This story was submitted by Jen Pike to The Best Gift Ever collection as part of the December SEEQ sessions.
I am such a lucky lady. I have been given such wonderful gifts over my life. So many, it’s impossible to inventory all of them. I’m pretty sure I’ve been given some crazy gift of independence, curiosity, and resilience from the many generations of explorers that have come before me. My mom gave me the gifts of spontaneity, passion for work, and the belief that there are more things at work in our experiences than we can see, but we can feel them, know them and they are real. My dad gave me the gifts of physical and intellectual hard work, of setting the highest bar, expecting more of myself, and not fearing what it takes to go get it.
I have been given the gifts of getting to know two people, since before they breathed. They are amazing people and I’ve learned so much from both of them. They have also given me such joy, delight, and understanding. They have both grown my heart.
My man. He gives me the gifts of being seen, heard, valued and loved. He pays attention to everything. He listens. He shares himself with me, which is such the biggest gift, because it is a risk for all of us to really show ourselves to another. He does all of the little things just right. He does the big things very right. He gives me the gifts of laughter, joy and space to be my dorky self every single day and feel great about all of it.
I have amazing friends in my life. A friend from middle school who still was willing to stay up all night talking with me in our 40’s, just like old times, even though in a low point in my life I wasn’t a good friend to her. In college, a great guy told me, “Jen, most people are good.” I believe he was right, and I have carried that deep within me for years. It is such a valuable north star. A friend from early in my career, who I withdrew from for bad reasons, but welcomed me back without judgment when I was in a better situation. Today I have such amazing friends who look past my words and my mistakes to my intentions. They have supported me through such tough times. They have stuck with me, even when I wasn’t my best self. They have allowed me to share what I’m struggling with, helped me think, challenged and inspired me.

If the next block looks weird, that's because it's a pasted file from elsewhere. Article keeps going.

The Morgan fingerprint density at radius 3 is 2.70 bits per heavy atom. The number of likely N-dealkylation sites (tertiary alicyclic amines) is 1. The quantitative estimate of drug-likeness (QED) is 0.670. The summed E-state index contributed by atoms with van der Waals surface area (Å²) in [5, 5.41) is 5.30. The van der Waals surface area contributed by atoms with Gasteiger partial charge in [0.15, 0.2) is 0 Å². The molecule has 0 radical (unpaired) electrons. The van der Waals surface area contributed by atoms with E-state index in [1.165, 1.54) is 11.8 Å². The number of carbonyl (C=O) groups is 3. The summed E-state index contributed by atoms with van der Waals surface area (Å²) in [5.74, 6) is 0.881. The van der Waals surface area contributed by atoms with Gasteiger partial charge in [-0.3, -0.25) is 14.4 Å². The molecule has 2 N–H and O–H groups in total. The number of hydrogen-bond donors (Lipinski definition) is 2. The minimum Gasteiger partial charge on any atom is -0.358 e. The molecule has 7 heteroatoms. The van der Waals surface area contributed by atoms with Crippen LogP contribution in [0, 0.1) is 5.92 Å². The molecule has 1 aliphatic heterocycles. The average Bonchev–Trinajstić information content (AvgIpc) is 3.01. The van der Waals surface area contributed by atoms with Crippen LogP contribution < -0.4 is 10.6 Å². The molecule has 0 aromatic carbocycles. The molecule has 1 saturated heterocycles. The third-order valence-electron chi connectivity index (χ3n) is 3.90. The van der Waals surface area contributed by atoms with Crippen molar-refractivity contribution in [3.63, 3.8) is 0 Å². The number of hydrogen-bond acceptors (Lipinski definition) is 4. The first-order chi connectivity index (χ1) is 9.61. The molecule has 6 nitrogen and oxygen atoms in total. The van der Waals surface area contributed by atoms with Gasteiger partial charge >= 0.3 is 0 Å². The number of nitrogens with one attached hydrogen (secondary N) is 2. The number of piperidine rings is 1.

And yet, as I sit in the middle of this pile of amazing gifts, and even more I haven’t written here, when I thought of “The Best Gift Ever” I knew exactly the story I would tell. I wanted to write about the gift my daughter gave me for Christmas 2017.
To understand why this gift was so amazing, you need to have some context.
First, you need to know that I didn’t really grow up with a “mom”. Since I was around 9, I was my mother’s parent. She’s not a terrible person, she’s a person who has struggled for a long time. I really feel for her, and I feel very little for her. She has really hurt me and my sister and brother. A lot. Experiencing her has left me believing that moms are important. Even to strong, independent people. Moms are really important. I, like many people I am sure, built a long list long ago of things I would and wouldn’t do as a parent. I always knew, that if I became a mom, it would be a really big deal to the people who called me mom. I also knew I probably wouldn’t do things right. But I wanted to do the big things right. After my daughter was born, I wrote lists of goals. What I wanted to give her and what I wanted to model for her. It was a big deal for me, as I had become convinced through my own life experience, that my role in her and her brother’s life could really matter to theirs. I consider this role in my life among the most important I will have.